|Publication number||US6007699 A|
|Application number||US 08/700,838|
|Publication date||Dec 28, 1999|
|Filing date||Aug 21, 1996|
|Priority date||Aug 21, 1996|
|Publication number||08700838, 700838, US 6007699 A, US 6007699A, US-A-6007699, US6007699 A, US6007699A|
|Inventors||Jerald A. Cole|
|Original Assignee||Energy And Environmental Research Corporation|
|Export Citation||BiBTeX, EndNote, RefMan|
|Patent Citations (3), Referenced by (48), Classifications (30), Legal Events (7)|
|External Links: USPTO, USPTO Assignment, Espacenet|
1. The Field of the Invention
The invention relates generally to methods for producing and utilizing heat by oxidizing fuels without mixing the fuels with air and thereby producing a fire. More particularly, the invention is directed to an autothermal process for fuels conversion, including methods and systems for generating heat by oxidizing fuel without mixing the fuel with air, with the subsequent transfer and utilization of the generated heat being an improvement over the heat transfer which is possible when fire is used to produce heat.
2. The Relevant Technology
Historically, the primary method by which mankind has used fuel to generate heat has been fire. For many applications, however, the use of fire to produce heat has a number of substantial disadvantages and limitations. One of the limitations of fire is that mixtures of fuel and air must contain more than some critical amount of fuel in order to burn. This is the well known flammability limit.
Another of the limitations of fire relates to its thermodynamics, i.e., fire is an irreversible process. While energy can neither be created nor destroyed, it can become less available for doing useful work. A fuel contains chemical energy, some fraction of which is potentially available to do useful work. Upon combustion of a fuel by fire, that chemical energy is converted into heat energy. The fraction of this heat energy which is potentially available to do useful work is less than the fraction of the chemical energy which was potentially available to do useful work.
A further disadvantage of fire relates to heat transfer. For all fuels in common usage, combustion produces hot gases. In many applications it is necessary to recover heat from these hot gases. This is commonly done by passing the hot gases over heat transfer surfaces, but the amount of heat that can be transferred between hot gases and a fixed amount of solid surface is generally relatively low. Thus, to recover the heat efficiently, large amounts of heat transfer surface are needed. For industrial processes using fire as a heat source, the cost of providing heat transfer surfaces to recover the heat is frequently a major part of the total process cost.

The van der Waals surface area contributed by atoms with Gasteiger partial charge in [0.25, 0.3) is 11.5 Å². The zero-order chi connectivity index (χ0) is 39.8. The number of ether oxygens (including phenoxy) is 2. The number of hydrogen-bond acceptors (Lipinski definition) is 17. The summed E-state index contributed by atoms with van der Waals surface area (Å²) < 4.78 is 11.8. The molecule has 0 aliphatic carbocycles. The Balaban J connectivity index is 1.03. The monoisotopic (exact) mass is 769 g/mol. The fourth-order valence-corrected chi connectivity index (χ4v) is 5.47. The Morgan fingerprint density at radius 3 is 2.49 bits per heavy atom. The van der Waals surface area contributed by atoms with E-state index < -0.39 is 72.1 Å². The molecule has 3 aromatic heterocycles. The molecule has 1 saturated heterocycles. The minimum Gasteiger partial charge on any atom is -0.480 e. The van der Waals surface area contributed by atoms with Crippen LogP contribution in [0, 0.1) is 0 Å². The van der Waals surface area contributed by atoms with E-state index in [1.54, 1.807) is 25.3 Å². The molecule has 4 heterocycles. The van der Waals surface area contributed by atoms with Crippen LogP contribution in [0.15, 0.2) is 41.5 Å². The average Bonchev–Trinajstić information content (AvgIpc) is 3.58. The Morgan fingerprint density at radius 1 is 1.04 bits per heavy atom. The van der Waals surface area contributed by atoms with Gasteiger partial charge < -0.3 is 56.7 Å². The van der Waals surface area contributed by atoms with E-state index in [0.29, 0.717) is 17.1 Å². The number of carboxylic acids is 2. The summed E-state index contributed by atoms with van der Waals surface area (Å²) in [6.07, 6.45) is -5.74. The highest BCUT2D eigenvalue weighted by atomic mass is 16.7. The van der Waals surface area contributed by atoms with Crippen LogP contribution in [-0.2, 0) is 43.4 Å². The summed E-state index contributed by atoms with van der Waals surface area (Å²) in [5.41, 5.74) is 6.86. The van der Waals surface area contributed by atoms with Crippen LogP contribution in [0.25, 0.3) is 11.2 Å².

Fire also has the property of being an intense phenomenon. For a flame to sustain itself, large amounts of heat must be liberated at very high temperatures with a very high rate of heat release. For many applications heating in a more controlled manner is needed. For these applications electrical heating is frequently used.
In efforts to overcome one or another of the disadvantages of fire, a number of alternatives to fire have been proposed. The flammability limits are a problem in some situations, i.e., there are industrial operations which produce mixtures of one or more toxic organic materials with air. These mixtures must be disposed of in an environmentally acceptable manner, but frequently they are below the flammability limit and hence will not sustain a fire. One frequently employed solution to this problem is the use of catalytic incineration wherein the mixture of air and toxic organic matter is passed through an oxidation catalyst.
In an article by H. J. Richter et al., Reversibility of Combustion Processes, Efficiency and Costing, Second Law Analysis of Processes, ACS Symposium Series 235, pp. 71-85 (1983), an alternative to fire is proposed in combustion processes. The teachings of this article are restricted to providing improvement of thermodynamic efficiency, however, with no teaching or suggestion of any means for improving heat transfer.
Fluid bed combustion is also an alternative to fire. In some applications, fluid bed combustion can provide better heat transfer than can fire. In other applications, there are substantial heat transfer problems that the use of fluid bed combustion does not avoid.